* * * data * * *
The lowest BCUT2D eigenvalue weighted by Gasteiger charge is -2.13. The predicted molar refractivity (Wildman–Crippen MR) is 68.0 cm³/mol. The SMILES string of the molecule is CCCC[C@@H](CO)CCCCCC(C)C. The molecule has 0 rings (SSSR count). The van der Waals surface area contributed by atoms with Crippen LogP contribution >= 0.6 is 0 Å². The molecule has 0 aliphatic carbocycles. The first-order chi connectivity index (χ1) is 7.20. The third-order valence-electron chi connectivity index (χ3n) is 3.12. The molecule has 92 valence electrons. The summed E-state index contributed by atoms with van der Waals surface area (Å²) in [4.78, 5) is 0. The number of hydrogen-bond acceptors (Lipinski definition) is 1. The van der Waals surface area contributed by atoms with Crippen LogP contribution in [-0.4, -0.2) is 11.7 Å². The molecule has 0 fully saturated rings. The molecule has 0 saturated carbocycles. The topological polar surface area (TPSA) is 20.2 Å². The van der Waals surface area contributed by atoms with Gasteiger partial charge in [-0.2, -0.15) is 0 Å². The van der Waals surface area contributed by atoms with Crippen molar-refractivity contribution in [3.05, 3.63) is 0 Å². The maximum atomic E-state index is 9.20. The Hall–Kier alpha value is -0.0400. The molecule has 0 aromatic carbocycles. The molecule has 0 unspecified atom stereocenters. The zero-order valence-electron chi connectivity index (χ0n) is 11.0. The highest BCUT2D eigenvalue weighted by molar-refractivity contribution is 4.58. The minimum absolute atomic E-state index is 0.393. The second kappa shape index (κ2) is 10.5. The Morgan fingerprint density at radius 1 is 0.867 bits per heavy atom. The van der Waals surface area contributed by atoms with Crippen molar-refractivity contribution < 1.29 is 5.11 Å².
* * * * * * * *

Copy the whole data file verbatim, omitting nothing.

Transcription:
The lowest BCUT2D eigenvalue weighted by Gasteiger charge is -2.13. The predicted molar refractivity (Wildman–Crippen MR) is 68.0 cm³/mol. The SMILES string of the molecule is CCCC[C@@H](CO)CCCCCC(C)C. The molecule has 0 rings (SSSR count). The van der Waals surface area contributed by atoms with Crippen LogP contribution >= 0.6 is 0 Å². The molecule has 0 aliphatic carbocycles. The first-order chi connectivity index (χ1) is 7.20. The third-order valence-electron chi connectivity index (χ3n) is 3.12. The molecule has 92 valence electrons. The summed E-state index contributed by atoms with van der Waals surface area (Å²) in [4.78, 5) is 0. The number of hydrogen-bond acceptors (Lipinski definition) is 1. The van der Waals surface area contributed by atoms with Crippen LogP contribution in [-0.4, -0.2) is 11.7 Å². The molecule has 0 fully saturated rings. The molecule has 0 saturated carbocycles. The topological polar surface area (TPSA) is 20.2 Å². The van der Waals surface area contributed by atoms with Gasteiger partial charge in [-0.2, -0.15) is 0 Å². The van der Waals surface area contributed by atoms with Crippen molar-refractivity contribution in [3.05, 3.63) is 0 Å². The maximum atomic E-state index is 9.20. The Hall–Kier alpha value is -0.0400. The molecule has 0 aromatic carbocycles. The molecule has 0 unspecified atom stereocenters. The zero-order valence-electron chi connectivity index (χ0n) is 11.0. The highest BCUT2D eigenvalue weighted by molar-refractivity contribution is 4.58. The minimum absolute atomic E-state index is 0.393. The second kappa shape index (κ2) is 10.5. The Morgan fingerprint density at radius 1 is 0.867 bits per heavy atom. The van der Waals surface area contributed by atoms with Crippen molar-refractivity contribution < 1.29 is 5.11 Å².